All indications suggest that Viktor Orbán and Volodymyr Zelenskyy may soon be sitting down at the negotiating table. The parties have a multitude of contentious issues to discuss, beginning with the rights of the Hungarian community in Transcarpathia.
In his speech at the Summit of the Organization of Turkic States, Viktor Orbán stated that Europe is facing difficult dilemmas, and the answers provided will have a strong impact on the relationship between the Turkic world and the continent. The PM emphasized that from a European perspective, global security is currently in the worst condition since the end of the Cold War.
The growing threat of terror in Europe is a direct consequence of the migration policy forced by Brussels, which has resulted in parallel societies in a number of Western European countries, the Hungarian foreign minister said. He also noted the sanctions against Russia, which he said resulted in ‘a continual crisis of energy security’.
Viktor Orbán declared that Hungary’s energy supply is a key issue and noted that it is important for Hungary to be able to receive oil not only from Russia but also from Kazakhstan. He added that the volume of this is not significant yet, but the channels have been opened, and this is a significant step for the country’s security.
Hungary’s interests lie in peace, the Hungarian foreign minister said, adding that this was the reason why the government considered it important to take part in the work of the OTS, as the Turkic states ‘always stand by peaceful settlements and reducing the risk of escalation’.
In his regular interview on public radio, the Hungarian Prime Minister pledged to defend Hungary’s borders, to resist pressure from Brussels aiming to change his government’s policies, insisted that Ukraine cannot win on the battlefield, and announced a new National Consultation.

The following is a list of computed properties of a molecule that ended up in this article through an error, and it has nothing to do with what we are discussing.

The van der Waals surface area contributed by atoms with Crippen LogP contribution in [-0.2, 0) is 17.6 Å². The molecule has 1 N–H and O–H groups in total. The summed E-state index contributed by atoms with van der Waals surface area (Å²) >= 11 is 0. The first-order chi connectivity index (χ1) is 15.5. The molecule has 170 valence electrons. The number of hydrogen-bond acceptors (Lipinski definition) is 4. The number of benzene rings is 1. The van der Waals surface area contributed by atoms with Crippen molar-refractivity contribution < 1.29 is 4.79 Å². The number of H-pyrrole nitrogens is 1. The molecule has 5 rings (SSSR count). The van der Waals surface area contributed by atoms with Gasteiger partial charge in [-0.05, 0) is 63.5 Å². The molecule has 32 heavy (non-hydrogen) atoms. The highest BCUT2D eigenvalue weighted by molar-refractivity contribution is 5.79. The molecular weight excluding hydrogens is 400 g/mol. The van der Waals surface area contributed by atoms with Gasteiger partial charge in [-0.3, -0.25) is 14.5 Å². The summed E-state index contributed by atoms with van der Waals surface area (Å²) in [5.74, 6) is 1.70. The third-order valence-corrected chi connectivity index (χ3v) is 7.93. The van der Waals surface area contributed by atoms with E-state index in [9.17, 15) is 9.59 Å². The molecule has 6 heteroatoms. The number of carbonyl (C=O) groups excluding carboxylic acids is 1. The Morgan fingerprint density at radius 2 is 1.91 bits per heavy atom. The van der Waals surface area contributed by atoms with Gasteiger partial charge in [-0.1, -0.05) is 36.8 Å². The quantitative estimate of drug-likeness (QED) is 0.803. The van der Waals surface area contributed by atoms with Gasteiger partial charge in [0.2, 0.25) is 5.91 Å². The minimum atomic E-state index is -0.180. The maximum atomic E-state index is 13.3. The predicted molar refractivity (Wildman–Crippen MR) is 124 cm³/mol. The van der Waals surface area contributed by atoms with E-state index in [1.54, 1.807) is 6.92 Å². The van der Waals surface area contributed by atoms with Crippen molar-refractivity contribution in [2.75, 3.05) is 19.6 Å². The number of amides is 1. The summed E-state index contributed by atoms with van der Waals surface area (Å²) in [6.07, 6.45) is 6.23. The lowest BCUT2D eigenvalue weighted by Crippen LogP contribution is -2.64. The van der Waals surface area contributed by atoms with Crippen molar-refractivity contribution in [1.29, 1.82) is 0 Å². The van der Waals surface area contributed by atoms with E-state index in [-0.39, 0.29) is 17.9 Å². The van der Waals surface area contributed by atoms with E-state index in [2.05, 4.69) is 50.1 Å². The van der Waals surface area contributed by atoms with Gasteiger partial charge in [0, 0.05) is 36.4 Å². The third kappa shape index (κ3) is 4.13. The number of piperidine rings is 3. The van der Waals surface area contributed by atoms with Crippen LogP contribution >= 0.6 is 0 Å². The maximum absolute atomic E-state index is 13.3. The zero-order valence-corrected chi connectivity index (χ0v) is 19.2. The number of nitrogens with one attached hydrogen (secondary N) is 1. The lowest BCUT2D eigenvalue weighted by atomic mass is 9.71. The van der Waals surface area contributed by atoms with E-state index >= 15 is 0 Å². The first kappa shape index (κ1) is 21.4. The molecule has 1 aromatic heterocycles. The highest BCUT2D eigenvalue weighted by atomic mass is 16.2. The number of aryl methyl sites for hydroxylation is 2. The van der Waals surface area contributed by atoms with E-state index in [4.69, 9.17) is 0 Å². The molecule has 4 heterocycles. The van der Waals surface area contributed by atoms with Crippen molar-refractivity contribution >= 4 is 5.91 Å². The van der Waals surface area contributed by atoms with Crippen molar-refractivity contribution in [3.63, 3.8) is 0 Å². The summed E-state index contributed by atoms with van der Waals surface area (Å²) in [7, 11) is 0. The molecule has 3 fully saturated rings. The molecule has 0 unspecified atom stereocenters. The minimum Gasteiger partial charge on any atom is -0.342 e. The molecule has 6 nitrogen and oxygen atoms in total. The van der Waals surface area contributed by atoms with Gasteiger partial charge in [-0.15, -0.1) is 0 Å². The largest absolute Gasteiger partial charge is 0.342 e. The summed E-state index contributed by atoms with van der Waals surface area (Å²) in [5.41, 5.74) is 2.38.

Minister of Foreign Affairs Péter Szijjártó highlighted the natural mutual understanding between Qatar and Hungary as countries with patriotic governments focused on asserting national interests.
To date, six ethnic Hungarians have summited Mount Everest. The most recent attempt was made by Szilárd Suhajda, who got close to reaching the top alone without oxygen tanks. Tragically, he succumbed to the effects of the death zone, and lost his life when only 50 metres (164 feet) from the peak.
PM Orbán must have ‘run into’ Ukrainian President Volodymyr Zelenskyy at the meeting, as some Hungarian media put it. However, conspicuously, Viktor Orbán did not post any photos of him and the Ukrainian leader to social media, as opposed to prominently featured pictures with Serbian President Aleksandar Vučić and Polish Prime Minister Mateusz Morawiecki in a Facebook post. In fact, no formal meeting has been held between the two leaders since Zelenskyy entered office. Although Orbán has been invited to Kyiv, the Hungarian government has made it quite clear that the Hungarian PM will not be travelling to Ukraine unless the rights of the Hungarian minority in the country are restored.
Austria’s Chancellor was the first Western leader to meet with Putin after the invasion. Now, despite strong criticism, Russian representatives were granted visas to Austria to attend the OSCE summit in Vienna in February.
Ukrainian Prime Minister Denys Shmyhal recently stated that the country would like to join the EU in a two-year timetable. However, most member states think that this timeline for Kyiv’s bid is unrealistic.
‘When I look at the European economy, strangled by over-regulation, over-taxation, ridiculous green agendas and the intrusive behaviour of the EU bureaucracy, it is clear that Europe cannot grow. It is doomed to stagnation,’ former Czech President Vaclav Klaus stated at the summit.
The Czech Prime Minister said at the joint press conference that he was convinced the V4 cooperation had a future. He underscored that the meeting in Kosice was important, as ‘an open dialogue can be held even on issues on which there are different views.’